I saw an ad for Mythic a little while back, and it sounded fascinating. It’s both a standalone RPG and a supplement for other games, designed to allow you to create and run adventures with zero prep — and you can play it without a GM. I was intrigued, so I asked Word Mill Publishing to send me a review copy, which they were kind enough to do.
In a nutshell, Mythic delivers on its promise: It’s not perfect, but with or without a GM, Mythic gives you a nifty framework for near-zero-prep roleplaying.
Layout and Organization
Mythic has a clean, clutter-free layout that flows well onscreen. It does a great job of leading you from the introductory concepts into the meat of the system, and the writing is clear and conversational.
Unfortunately, Mythic isn’t bookmarked — the PDF equivalent of not having an index, only worse. With a print product, you can just flip through it until you find what you’re after, even without an index.
With a 145-page PDF, though, scrolling around takes a lot longer — this is a big downside for me. (Oddly, Mythic actually has an index, which would be a nice bonus in a PDF if it was also bookmarked.)
Mythic has a great concept: You sit down with your friends, spend a few minutes brainstorming — and then jump right into playing. No prep, no bookkeeping and no hassles.
And if you like, you can do this without a GM — or without using Mythic‘s house system, as the concept can be ported to any other RPG with a bit of head-scratching. (We’ll get to both of those elements a bit later on.)
Back to the concept — zero-prep gaming. How does Mythic pull this off? With four building blocks: The fate chart, yes/no questions, logic and interpretation.
The fate chart is a large grid with acting ranks along the side and difficulty ranks along the bottom. When you want to do something — climb a wall, let’s say — you match your acting rank (in this case, your climbing skill) against the wall’s difficulty rank (how tricky it is to climb) and find the number at the intersection.
Then you roll percentile dice and see if you succeeded. In Mythic, a success means your question gets a “yes” answer — as in, “Yes, you climbed the wall.”
That’s true whether the question was “Can I climb that wall” or “Is the door guarded?” Even a big question like “Is there a castle at the top of the hill?” gets answered the same way — the GM (or, if you’re playing without a GM, the group as a whole) assigns a difficulty, and you roll on the fate chart.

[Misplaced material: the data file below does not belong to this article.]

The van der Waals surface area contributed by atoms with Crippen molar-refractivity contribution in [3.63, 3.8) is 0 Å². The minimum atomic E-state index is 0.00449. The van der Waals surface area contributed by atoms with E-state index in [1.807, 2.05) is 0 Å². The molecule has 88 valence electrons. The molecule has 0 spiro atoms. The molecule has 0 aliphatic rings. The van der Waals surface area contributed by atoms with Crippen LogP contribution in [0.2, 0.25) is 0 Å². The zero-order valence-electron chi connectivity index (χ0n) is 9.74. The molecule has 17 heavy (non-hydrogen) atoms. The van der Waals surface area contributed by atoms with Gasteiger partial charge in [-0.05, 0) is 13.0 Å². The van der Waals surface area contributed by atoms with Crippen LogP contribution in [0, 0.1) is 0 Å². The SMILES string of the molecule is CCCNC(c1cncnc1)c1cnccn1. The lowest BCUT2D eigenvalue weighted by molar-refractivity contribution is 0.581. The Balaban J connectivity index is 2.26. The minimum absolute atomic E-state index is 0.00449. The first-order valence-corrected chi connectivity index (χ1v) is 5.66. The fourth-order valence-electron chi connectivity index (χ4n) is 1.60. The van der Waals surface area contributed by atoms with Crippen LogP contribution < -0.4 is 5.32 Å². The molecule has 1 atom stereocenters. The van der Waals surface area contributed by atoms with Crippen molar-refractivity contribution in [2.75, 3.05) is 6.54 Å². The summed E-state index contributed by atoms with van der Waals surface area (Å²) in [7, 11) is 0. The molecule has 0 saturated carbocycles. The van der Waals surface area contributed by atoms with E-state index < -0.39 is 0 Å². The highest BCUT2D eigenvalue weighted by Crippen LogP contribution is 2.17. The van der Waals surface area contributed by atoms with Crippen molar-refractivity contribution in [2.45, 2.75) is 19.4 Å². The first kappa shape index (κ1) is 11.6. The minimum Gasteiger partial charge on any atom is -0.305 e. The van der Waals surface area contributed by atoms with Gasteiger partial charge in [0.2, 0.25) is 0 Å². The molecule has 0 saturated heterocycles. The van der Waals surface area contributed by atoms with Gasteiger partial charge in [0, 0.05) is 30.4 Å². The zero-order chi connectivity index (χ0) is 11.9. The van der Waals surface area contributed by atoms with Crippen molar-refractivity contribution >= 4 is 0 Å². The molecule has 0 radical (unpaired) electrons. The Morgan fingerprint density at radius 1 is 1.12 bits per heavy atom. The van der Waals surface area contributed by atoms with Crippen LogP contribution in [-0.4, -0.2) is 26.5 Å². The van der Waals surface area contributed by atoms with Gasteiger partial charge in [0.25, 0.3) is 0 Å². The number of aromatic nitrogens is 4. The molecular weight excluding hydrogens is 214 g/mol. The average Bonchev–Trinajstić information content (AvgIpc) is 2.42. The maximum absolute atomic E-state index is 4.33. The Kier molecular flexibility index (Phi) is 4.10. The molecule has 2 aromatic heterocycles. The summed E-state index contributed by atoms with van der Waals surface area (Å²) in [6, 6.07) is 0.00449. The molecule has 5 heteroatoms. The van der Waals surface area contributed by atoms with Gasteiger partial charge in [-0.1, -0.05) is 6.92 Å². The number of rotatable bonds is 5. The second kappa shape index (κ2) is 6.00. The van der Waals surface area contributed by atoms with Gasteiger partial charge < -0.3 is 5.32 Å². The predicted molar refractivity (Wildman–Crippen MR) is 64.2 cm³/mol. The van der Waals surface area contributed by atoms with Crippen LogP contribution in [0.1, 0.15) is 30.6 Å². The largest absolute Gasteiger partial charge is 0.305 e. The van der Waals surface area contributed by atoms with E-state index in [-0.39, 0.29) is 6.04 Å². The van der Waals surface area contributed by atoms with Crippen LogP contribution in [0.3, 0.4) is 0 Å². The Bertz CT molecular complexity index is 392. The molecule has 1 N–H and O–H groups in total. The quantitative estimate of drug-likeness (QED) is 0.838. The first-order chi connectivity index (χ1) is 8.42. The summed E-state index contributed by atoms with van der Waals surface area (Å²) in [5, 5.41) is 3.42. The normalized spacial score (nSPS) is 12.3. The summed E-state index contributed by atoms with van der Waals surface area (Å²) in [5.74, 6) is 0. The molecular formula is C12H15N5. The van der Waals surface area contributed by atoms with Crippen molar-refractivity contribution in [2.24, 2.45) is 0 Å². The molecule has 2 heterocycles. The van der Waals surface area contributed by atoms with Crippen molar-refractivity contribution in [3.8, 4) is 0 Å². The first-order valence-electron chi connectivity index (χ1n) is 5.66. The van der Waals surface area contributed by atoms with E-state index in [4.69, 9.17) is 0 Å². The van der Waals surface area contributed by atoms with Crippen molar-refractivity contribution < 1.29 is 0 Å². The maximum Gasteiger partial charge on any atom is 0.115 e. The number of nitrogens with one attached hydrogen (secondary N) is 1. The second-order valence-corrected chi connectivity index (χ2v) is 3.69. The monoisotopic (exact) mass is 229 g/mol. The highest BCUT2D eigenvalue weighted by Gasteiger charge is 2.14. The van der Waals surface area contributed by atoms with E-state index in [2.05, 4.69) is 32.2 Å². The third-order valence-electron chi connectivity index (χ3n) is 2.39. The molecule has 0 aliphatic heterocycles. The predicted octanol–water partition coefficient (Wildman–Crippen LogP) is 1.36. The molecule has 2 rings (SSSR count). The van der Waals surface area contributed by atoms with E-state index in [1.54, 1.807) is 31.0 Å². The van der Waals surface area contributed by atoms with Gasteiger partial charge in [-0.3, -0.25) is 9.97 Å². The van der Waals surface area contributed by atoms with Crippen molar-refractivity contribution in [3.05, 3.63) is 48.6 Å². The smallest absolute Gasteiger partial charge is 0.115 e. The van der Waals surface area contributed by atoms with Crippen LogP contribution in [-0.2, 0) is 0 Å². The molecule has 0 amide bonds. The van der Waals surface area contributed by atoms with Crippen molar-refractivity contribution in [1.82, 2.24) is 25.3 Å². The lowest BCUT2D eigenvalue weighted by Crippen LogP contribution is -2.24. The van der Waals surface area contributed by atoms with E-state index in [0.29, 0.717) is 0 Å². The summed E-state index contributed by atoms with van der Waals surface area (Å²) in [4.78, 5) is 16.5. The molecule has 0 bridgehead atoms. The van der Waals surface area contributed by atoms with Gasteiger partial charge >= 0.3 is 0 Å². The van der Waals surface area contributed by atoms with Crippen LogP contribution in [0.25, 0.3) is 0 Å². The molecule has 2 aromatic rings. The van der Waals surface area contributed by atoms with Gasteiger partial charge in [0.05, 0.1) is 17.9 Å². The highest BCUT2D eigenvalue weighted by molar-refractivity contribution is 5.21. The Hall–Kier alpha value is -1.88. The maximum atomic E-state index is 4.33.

In other words, Mythic‘s core element — the fate chart — is both a unified resolution mechanic (in that every task in the game, from skill checks to combat to social interactions, can be resolved using the chart), it’s also the engine that drives the structure of your adventures.
Instead of having an adventure written up that specifies what happens next (to a greater or lesser degree), what kinds of questions the players ask, and how they are answered, moves the game forward.
That’s where the improv element that is so central to Mythic comes in, and the game provides lots of guidance about how to phrase questions, how to deal with bundles of questions (multiple actions) and other situations that might crop up.
Logic and interpretation factor in pretty much how you’d expect them to: The more logical the questions, the better the fate chart works; and sometimes, as in any RPG, there will be room for intepretation. Mythic wouldn’t be a good choice if your group is inclined to look for every loophole in the rules, but with like-minded players it sounds like a lot of fun.
If you like, you can play Mythic without a GM — any time a ruling is needed, the players just come to a consensus. The fate chart takes a lot of the guesswork out of it, and the end result is likely to be closer to collaborative storytelling than traditional roleplaying.
Alongside the conceptual engine are rules for character creation, combat, damage and character advancement, as well as lots of guidelines, examples and worksheets.